I guess the prevailing idea is that one must get “right with God” first, and then later, if any money is left over, help the people who had trusted and elected them.
On the grounds outside of this modest little temple, the Buddha had been erected at a high cost, sitting on a marble podium while the streets of Morun city were in dire need of decent concrete walkways.
We walked down the Main Street and chose to eat at a local Korean restaurant run entirely by Mongolians.
The place seemed very popular with the locals, and they made us a dish of wild rice with vegetables, which was very good.
It seemed like the place doubled as a combination late night Latin night club and Karaoke bar.
The owner of the place, a heavy set Mongolian man, walked around the tables with a proprietary look, a money belt full of cash tied to his waist, and a pencil behind his ear, which he used when asked to add up the bill.
Over dinner, Tuya told us another Mongolian folktale, about why Mongolian people love fox hats.
Here it is:
“Once, way before the opulent times of the wealthiest Mongol rulers, at a time when even dirt roads did not exist, a traveling Buddhist Lama came upon the ger of a couple who had been married for many years, but had not been able to conceive a baby.
The couple were very friendly, and they invited the Lama to stay over in their ger and offered him tea and food.
Their conversation was about the sadness of the couple, over not having had any children.
The lama listened carefully, and before his departure, he handed the woman the fur of a fox that he had, and a small pouch filled with some herbal magic pills, with the instruction that the woman should take a pill a day until she finished all of them.
Seven months later, amazingly, the woman gave birth to a premature, tiny baby.
At first, everything seemed fine, but the baby began getting weaker and weaker as the winter months came, and the snow was falling daily.
Another lama passed by their ger on a rare winter pilgrimage, and the couple rejoiced to invite him in.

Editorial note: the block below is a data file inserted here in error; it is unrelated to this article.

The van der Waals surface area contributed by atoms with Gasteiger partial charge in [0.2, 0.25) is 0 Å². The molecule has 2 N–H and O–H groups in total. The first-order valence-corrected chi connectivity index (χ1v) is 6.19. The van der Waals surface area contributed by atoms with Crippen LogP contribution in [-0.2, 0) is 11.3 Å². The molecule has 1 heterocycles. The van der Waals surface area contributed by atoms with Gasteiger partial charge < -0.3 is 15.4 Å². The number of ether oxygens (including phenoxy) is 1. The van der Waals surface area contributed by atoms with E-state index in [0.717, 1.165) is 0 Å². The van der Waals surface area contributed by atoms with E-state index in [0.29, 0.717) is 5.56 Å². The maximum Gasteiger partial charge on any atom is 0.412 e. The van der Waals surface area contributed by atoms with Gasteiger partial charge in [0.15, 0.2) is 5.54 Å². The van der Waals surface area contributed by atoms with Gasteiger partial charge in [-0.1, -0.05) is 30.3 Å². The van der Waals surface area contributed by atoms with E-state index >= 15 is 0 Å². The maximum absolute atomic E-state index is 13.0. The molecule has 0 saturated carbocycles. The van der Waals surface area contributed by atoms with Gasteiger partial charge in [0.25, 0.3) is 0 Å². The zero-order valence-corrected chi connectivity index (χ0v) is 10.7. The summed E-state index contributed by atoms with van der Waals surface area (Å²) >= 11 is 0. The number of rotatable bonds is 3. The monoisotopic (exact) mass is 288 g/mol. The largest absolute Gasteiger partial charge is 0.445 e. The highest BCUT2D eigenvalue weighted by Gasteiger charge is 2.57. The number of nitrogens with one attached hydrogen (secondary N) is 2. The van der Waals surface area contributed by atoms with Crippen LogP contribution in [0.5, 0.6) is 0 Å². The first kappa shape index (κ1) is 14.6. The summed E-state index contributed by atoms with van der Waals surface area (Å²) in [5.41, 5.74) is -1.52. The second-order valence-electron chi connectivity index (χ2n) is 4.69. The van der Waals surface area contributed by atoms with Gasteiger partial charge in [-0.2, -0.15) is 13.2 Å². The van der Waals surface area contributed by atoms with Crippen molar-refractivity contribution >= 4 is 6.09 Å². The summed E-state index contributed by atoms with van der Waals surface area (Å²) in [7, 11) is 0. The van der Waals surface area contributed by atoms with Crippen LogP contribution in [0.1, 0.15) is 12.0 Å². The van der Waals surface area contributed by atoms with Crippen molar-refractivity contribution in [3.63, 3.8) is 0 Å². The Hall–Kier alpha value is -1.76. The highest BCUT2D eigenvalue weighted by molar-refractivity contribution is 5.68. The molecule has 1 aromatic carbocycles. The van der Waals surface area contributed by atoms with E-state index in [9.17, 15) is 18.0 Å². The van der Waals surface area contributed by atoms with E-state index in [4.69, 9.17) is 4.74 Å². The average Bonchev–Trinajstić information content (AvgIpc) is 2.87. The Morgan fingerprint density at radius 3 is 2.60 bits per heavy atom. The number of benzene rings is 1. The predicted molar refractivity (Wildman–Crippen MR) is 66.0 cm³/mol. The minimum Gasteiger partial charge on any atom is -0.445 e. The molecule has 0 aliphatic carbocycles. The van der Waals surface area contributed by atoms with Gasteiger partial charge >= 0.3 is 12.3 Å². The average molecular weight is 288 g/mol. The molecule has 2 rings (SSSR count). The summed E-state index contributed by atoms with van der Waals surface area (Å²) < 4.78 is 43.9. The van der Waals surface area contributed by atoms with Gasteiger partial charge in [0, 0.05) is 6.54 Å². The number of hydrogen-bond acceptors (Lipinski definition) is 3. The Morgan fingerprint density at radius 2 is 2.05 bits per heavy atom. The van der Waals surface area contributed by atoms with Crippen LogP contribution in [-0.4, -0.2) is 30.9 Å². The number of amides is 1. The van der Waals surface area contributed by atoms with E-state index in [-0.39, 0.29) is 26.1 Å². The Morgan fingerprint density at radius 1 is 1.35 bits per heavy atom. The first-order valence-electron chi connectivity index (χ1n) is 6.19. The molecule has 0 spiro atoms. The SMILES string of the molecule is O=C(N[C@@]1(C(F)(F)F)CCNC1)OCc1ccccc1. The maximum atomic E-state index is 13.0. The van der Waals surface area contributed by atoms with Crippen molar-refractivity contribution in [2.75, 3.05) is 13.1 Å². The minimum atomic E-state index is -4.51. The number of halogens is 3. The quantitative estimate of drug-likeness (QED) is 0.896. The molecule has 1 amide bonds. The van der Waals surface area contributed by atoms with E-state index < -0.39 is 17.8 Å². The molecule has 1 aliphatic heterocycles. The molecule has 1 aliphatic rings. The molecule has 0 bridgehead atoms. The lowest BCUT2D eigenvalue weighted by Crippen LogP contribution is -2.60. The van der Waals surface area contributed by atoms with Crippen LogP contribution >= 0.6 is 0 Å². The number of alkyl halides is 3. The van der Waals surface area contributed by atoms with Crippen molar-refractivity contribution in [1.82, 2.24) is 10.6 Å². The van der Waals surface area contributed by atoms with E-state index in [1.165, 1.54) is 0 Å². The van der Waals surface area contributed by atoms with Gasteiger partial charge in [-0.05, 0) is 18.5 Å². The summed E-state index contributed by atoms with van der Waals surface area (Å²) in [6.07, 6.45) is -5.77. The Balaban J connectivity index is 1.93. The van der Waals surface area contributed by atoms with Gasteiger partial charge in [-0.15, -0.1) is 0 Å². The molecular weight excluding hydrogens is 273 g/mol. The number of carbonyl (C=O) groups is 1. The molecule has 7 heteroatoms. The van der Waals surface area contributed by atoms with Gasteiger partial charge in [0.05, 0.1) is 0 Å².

They conversed late into the night, expressing their concern for the health of their tiny newborn.
Suddenly, as if by Divine guidance, the lama asked them if they still had the fox fur that had been given to them months before.
The couple was surprised that the lama knew about the fox fur, and they said that yes, they still had it.
They took the fur out of the sack that it was packed in, and handed it to the lama.
The lama told them to make the fur into a hat, and to place the baby inside the hat, and to hang the hat at the center of the ger, above the fire where it was warm.
The couple followed the instructions of the lama, and their baby grew to be a healthy young boy.”
This is a well known folktale, and Tuya told us that even nowadays, Mongolian people believe that if they have a premature baby, they should wrap him or her in a fox fur hat.
They do not hang it from the rafters of their ger, like in the folktale, they just wrap it in a fox fur hat for good luck.
Many old Mongolian beliefs are a mixture of Shamanic tradition and Buddhism.
Tuya told us that her grandmother, who is a devout Buddhist who fully believes in reincarnation, told her that when the family’s dog dies, it is customary to cut off its tail, wrap it in a blue silk scarf, and sleep with it under your pillow.
By doing so, you are helping the spirit of the dog to reincarnate in its next life, as a human.